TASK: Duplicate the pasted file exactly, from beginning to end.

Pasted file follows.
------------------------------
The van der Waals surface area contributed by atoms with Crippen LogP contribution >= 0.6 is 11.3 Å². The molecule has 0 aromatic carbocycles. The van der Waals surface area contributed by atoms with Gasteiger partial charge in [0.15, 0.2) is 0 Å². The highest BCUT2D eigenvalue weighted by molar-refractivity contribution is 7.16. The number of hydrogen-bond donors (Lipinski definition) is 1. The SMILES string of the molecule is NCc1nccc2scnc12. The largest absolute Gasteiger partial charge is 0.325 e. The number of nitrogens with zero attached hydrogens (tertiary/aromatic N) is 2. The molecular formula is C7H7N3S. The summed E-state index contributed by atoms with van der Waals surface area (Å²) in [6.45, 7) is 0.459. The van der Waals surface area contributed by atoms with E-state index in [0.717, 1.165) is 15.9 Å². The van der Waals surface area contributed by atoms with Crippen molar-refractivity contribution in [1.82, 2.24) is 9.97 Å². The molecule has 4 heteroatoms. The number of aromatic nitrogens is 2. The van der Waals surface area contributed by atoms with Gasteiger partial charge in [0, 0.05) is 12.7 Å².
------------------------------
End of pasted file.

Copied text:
The van der Waals surface area contributed by atoms with Crippen LogP contribution >= 0.6 is 11.3 Å². The molecule has 0 aromatic carbocycles. The van der Waals surface area contributed by atoms with Gasteiger partial charge in [0.15, 0.2) is 0 Å². The highest BCUT2D eigenvalue weighted by molar-refractivity contribution is 7.16. The number of hydrogen-bond donors (Lipinski definition) is 1. The SMILES string of the molecule is NCc1nccc2scnc12. The largest absolute Gasteiger partial charge is 0.325 e. The number of nitrogens with zero attached hydrogens (tertiary/aromatic N) is 2. The molecular formula is C7H7N3S. The summed E-state index contributed by atoms with van der Waals surface area (Å²) in [6.45, 7) is 0.459. The van der Waals surface area contributed by atoms with E-state index in [0.717, 1.165) is 15.9 Å². The van der Waals surface area contributed by atoms with Crippen molar-refractivity contribution in [1.82, 2.24) is 9.97 Å². The molecule has 4 heteroatoms. The number of aromatic nitrogens is 2. The van der Waals surface area contributed by atoms with Gasteiger partial charge in [0, 0.05) is 12.7 Å².